Flying To The Roof Of The World: Mount Everest’s Peak
In April 1933, Sir Douglas Douglas-Hamilton, otherwise known as Lord Clydesdale, and Major Stewart Blacker prepared to fly over Mount Everest’s peak, an excursion that was the first of its kind. Everest has yet to be conquered, and will not be for another 20 years. Though, there have been attempts, such as the 1924 British Mount Everest Expedition which claimed the lives of its two leaders, George Mallory and Sandy Irvine. The flight was funded by the glamorous and eccentric Lady Houston, and so became known as the Houston-Mount Everest Flight Expedition.
At first glance, flying over Everest seems to be the easy way up, but such an expedition faces its own set of challenges. The thin air not only requires air tanks for the pilots to breathe, it also pushes biplanes of the day to their absolute limit; thin air reduces the amount of lift generated by the wings and the power put out by their engines. Add in extremely turbulent conditions, and a pilot could find himself in a hole that will crash him into the side of the mountain. The expedition will be anything but a joyride.
A member of the Royal Air Force, Clydesdale became the youngest squadron leader of his day just two years prior to the expedition. Blacker, retired from the Royal Flying Corps, served as his passenger and photographer, capturing breathtaking photos of Everest unlike any before it. Lieutenant David McIntyre and S.R. Bonnet flew alongside the duo in a Westland PV-6 to photograph the event.
At 8:25 am on April 3, 1933, the men took to the skies from Lalbalu Airfield, near Purnea, India.
“After 30 minutes’ flying we passed over Forbesganj, our forward emergency landing ground forty miles from Purnea, and at a height of 19,000 feet Everest first became visible above the haze.”
Dressed in multilayers of sheepskin clothing with inbuilt electric heating, they would be tested just as much as the airplanes at these high and chilling altitudes. As their cabins were open, and consequently not pressurized, the planes were equipped with basic oxygen equipment that would allow for no more than 15 minutes to fly at the peak.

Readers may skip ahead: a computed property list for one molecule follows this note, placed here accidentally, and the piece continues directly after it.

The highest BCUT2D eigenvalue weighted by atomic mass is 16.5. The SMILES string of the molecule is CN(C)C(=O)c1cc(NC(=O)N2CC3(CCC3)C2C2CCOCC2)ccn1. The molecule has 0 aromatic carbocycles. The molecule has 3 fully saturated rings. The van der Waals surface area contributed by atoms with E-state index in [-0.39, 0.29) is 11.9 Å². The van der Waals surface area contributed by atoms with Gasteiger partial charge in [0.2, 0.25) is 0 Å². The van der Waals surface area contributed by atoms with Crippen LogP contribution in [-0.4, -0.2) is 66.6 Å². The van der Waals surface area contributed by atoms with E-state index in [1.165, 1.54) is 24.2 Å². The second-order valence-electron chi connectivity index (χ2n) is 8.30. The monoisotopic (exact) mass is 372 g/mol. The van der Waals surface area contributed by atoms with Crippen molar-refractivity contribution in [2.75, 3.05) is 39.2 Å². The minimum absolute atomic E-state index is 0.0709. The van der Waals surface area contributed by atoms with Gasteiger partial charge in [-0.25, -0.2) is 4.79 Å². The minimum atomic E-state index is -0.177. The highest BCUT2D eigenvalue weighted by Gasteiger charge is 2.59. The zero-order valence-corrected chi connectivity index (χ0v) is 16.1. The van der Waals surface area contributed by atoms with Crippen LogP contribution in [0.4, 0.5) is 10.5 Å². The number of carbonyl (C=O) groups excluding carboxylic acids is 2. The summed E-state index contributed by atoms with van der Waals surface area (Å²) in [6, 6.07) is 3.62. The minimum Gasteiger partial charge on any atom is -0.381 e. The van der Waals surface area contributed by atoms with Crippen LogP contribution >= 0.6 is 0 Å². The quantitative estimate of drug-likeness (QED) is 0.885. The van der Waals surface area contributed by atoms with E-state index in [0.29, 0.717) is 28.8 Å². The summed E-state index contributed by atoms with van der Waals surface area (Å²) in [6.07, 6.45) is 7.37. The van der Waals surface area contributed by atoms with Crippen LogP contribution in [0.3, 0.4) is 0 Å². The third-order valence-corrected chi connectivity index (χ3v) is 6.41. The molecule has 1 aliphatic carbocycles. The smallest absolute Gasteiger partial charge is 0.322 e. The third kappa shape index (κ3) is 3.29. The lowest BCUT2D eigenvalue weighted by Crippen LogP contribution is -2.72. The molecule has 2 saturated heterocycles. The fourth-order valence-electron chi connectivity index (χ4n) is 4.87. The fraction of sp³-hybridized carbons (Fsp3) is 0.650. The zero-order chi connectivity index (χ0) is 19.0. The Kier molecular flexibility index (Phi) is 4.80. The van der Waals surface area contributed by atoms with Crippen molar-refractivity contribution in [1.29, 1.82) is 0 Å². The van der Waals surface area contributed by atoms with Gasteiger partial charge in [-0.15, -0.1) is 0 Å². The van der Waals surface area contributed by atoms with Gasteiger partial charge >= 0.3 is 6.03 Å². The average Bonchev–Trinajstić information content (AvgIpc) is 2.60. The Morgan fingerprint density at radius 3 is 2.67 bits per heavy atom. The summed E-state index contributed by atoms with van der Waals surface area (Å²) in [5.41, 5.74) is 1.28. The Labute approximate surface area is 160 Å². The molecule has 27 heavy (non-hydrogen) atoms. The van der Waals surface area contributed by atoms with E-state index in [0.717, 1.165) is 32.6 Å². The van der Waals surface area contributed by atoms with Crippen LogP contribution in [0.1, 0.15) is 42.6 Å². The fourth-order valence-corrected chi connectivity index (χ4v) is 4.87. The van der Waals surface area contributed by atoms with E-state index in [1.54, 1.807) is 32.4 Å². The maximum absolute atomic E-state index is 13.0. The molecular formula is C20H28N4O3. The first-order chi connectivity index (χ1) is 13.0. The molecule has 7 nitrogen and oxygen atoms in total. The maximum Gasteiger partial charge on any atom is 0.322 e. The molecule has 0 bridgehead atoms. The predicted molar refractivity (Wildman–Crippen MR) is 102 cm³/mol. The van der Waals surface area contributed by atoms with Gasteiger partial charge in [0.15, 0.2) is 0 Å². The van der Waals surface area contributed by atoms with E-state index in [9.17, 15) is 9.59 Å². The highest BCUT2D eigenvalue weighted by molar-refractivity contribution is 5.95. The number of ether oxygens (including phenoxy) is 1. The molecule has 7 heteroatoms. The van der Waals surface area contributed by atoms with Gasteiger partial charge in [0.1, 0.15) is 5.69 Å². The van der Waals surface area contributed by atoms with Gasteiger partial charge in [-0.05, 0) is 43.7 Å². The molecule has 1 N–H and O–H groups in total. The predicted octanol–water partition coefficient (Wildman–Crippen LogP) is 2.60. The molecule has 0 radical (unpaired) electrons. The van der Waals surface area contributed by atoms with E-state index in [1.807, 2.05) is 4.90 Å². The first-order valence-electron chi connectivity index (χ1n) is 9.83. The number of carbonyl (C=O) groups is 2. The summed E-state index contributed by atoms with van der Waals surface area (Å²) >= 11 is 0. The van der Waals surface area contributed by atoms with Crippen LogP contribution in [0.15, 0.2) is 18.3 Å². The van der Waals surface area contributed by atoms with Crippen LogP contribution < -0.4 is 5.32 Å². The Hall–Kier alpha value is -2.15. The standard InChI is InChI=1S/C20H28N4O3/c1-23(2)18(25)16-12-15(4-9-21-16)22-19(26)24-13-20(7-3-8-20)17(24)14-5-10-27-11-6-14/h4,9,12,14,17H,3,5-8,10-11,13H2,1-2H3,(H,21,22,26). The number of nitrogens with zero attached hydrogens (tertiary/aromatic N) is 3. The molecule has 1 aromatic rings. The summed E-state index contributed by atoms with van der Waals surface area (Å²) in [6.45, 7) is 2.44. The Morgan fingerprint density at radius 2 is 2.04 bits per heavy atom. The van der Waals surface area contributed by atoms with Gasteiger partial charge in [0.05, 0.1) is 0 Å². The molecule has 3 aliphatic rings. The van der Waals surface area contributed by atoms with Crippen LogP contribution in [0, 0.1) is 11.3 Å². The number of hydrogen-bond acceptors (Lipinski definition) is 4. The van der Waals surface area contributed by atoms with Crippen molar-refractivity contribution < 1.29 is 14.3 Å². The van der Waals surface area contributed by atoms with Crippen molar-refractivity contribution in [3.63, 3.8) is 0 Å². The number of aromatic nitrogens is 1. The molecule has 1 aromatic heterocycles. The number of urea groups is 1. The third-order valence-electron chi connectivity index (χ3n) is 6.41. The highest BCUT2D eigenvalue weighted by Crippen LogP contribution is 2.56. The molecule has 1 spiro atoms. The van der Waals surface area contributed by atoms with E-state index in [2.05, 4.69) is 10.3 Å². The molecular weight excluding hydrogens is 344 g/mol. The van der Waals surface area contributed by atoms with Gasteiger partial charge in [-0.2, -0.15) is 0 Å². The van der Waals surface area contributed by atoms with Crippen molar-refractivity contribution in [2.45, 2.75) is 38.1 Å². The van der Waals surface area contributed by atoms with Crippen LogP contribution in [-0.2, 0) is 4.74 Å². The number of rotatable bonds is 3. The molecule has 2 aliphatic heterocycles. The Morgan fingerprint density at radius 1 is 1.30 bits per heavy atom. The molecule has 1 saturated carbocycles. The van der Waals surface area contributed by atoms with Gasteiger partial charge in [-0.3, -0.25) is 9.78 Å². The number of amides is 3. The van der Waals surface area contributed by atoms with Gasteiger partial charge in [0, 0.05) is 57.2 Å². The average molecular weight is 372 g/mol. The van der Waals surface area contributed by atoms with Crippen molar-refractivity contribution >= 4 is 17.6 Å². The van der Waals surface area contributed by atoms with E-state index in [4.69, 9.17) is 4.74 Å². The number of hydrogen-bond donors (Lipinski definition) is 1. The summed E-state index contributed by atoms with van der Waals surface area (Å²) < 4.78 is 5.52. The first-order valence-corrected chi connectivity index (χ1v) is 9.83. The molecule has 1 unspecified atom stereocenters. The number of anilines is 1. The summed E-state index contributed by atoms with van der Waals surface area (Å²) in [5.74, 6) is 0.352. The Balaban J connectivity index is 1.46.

At one point in the flight, Bonnett felt faint and experienced shooting pains in his stomach. He stopped filming and sat down inside the cabin, where he discovered a gaping crack in his oxygen line. He quickly tied a handkerchief around the breach, and was able to resume filming without losing consciousness.
As they approached the downwind side of the summit, a downdraft sent Clydesdale’s plane crashing 1,500 feet down towards the snow and rock below. It was only when a last minute updraft of equal strength caught the plane that they were able to pull up and away from the summit. Clydesdale and Blacker cleared the summit by 100 feet, and in so doing, became the first men to ever fly above its peak. Clydesdale would later note that they had cleared the point “by a more minute margin than he cared to think about, now or ever.” When their 15 minutes of “breathing time” was up, they returned safely to Lalbalu Airfield.
“a downdraft sent Clydesdale’s plane crashing 1,500 feet down towards the snow and rock below. It was only when a last minute updraft of equal strength caught the plane that they were able to pull up”
Upon returning from the expedition and after their initial excitement began to subside, the men became dissatisfied. Their photographs had been compromised by dust and rock, and they were determined to attempt the voyage once more. Not only did they hope to help current climbers by providing photographs that would greatly improve the mapping of the mountain, but they hoped also to find clues relating to the disappearance of George Mallory and Sandy Irvine, who had made their bid to climb to the peak not a decade prior.
However, given the danger of the expedition and the unpredictability of Everest’s weather, the leader of the expedition, Air Commodore Peregrine Fellowes, regarded it too risky an endeavor, instructing them not to make the foolhardy attempt. Still, the young men were determined and in a brilliant act of insubordination flew once more for Everest’s peak sixteen days later on April 16, 1933.
A photographer’s playground, Blacker and Bonnet captured brilliant shots of Everest. While they didn’t provide any insight into Mallory and Irvine’s disappearance, they greatly aided future climbers to navigate the summit. And while it would be another twenty years before anyone would reach the peak by foot, the photographs of Everest would become imperative to do so.
Lord Clydesdale had accomplished what was thought to be the impossible, a feat Admiral Mark Kerr, Air Staff Deputy-chief and a founder of the Royal Air Force, declared could not be done for another 85 years. Despite adversity, Clydesdale reached the sky’s reachable limit, bringing Stewart Blacker along so the world could see.